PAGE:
“Problem?” He enjoyed her reaction immensely, the flutter of the lashes, the faint flush, the darkening of the eyes—a similar response, he noted, to a woman purring under a man’s hands.
“Do you know how long it’s been since I had real coffee?”
He smiled. “No.”
“Neither do I.” Unashamed, she closed her eyes as she lifted the cup again. “You’ll have to excuse me, this is a private moment. We’ll talk on the plane.”
“As you like.”
Naked in Death (In Death, Book 1). Kindle Locations (612-648). Penguin Publishing Group. Kindle Edition.
Roarke invites Eve to see his collection and offer his weapon for testing. Now that was an interesting evening. I had forgotten how Summerset treated Eve in those first books.
More bodies are showing up, and with the first one sealed it limits what can be said to the press in an effort to gain public support. We meet Nadine Furst, the persistent journalist as she tries for more than just the press conference drivel.
We also meet Eve’s best friend Mavis as she sings and dances at The Blue Squirrel an interesting venue, that also becomes her spot to meet with Nadine.
Things with Roarke heat up as Eve eliminates him as a suspect and there’s many twists and turns before the pieces come together in this page turning read.
I will will be reading these in order all over again. It’s fun to go back to the beginning and meet everyone.
5 Contented Purrs for J.D. Robb!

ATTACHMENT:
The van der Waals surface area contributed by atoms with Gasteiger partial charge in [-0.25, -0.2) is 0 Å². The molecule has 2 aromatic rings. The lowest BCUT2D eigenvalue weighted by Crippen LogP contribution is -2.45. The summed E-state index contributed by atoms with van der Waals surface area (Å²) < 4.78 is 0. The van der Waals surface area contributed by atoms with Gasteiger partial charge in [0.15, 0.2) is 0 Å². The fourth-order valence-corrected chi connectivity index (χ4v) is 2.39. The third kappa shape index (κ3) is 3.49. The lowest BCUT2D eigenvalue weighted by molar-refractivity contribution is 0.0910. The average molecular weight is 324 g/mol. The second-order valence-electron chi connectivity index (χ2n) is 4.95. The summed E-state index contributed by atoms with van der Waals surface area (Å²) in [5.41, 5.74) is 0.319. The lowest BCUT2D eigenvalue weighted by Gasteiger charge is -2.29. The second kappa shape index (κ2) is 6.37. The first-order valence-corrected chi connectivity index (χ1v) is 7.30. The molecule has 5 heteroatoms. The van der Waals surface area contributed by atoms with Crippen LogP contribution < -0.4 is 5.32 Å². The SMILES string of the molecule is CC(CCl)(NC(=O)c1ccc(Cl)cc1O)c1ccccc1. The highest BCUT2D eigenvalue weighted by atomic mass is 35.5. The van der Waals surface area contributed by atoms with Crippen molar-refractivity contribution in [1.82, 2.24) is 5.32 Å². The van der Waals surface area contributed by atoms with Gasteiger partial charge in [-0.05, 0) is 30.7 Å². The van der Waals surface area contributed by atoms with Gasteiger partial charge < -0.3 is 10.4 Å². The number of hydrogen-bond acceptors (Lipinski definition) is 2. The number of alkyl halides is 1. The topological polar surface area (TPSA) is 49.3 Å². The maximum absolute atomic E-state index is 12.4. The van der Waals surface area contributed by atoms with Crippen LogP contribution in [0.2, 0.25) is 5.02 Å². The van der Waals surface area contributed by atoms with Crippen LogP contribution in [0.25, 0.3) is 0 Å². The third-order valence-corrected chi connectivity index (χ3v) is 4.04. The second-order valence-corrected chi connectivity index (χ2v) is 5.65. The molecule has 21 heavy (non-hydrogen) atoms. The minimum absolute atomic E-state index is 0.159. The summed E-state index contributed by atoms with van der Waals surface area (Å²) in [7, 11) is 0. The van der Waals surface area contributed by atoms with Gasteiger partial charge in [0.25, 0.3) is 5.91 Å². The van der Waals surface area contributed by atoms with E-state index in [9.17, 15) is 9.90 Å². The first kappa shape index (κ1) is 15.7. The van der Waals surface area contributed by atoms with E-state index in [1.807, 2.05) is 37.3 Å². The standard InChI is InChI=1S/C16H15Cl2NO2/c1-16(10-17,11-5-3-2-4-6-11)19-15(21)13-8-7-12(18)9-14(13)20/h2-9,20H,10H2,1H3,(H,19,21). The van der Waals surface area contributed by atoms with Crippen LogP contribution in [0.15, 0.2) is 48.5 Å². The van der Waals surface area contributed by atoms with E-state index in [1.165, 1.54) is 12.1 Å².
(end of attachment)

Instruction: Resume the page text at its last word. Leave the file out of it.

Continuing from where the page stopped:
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With a phenomenal career full of bestsellers, Nora Roberts was ready for a new writing challenge. As her agent put it, like Pepsi, Diet Pepsi, and caffeine-free Pepsi, a pseudonym offered her the opportunity to reach a new and different group of readers. The first futuristic suspense J. D. Robb book, Naked in Death, was published in paperback in 1995, and readers were immediately drawn to Eve Dallas, a tough cop with a dark past, and her even more mysterious love interest, Roarke.
The series quickly gained attention, great reviews, and devoted readers. Since the debut of Loyalty in Death (the ninth In Death book) on Halloween 1999 on the New York Times bestseller list, every J. D. Robb title has been a New York Times bestseller. While fans had their suspicions, it wasn’t until the twelfth book in the series, Betrayal in Death (2001), that the publisher fully revealed that J. D. Robb was a pseudonym for bestselling powerhouse Nora Roberts. Unmasked, Nora Roberts fans who hadn’t yet picked up one of the Robb books were quickly playing catch-up.
Robb’s peers in the mystery world are fans as well, with accolades for the In Death series from such blockbuster authors as Stephen King, Jonathan Kellerman, Dennis Lehane, Kathy Reichs, Lisa Scottoline, Janet Evanovich, David Baldacci, Harlan Coben, Robert B. Parker, Ridley Pearson, Linda Fairstein, and Andrew Gross.
The In Death books are perpetual bestsellers, and frequently share the bestseller list with other Nora Roberts novels. J. D. Robb publishes two hardcover In Death books per year, with the occasional stand-alone original In Death story featured in an anthology.
Forty books later, there is no end in sight for the ever-popular In Death series.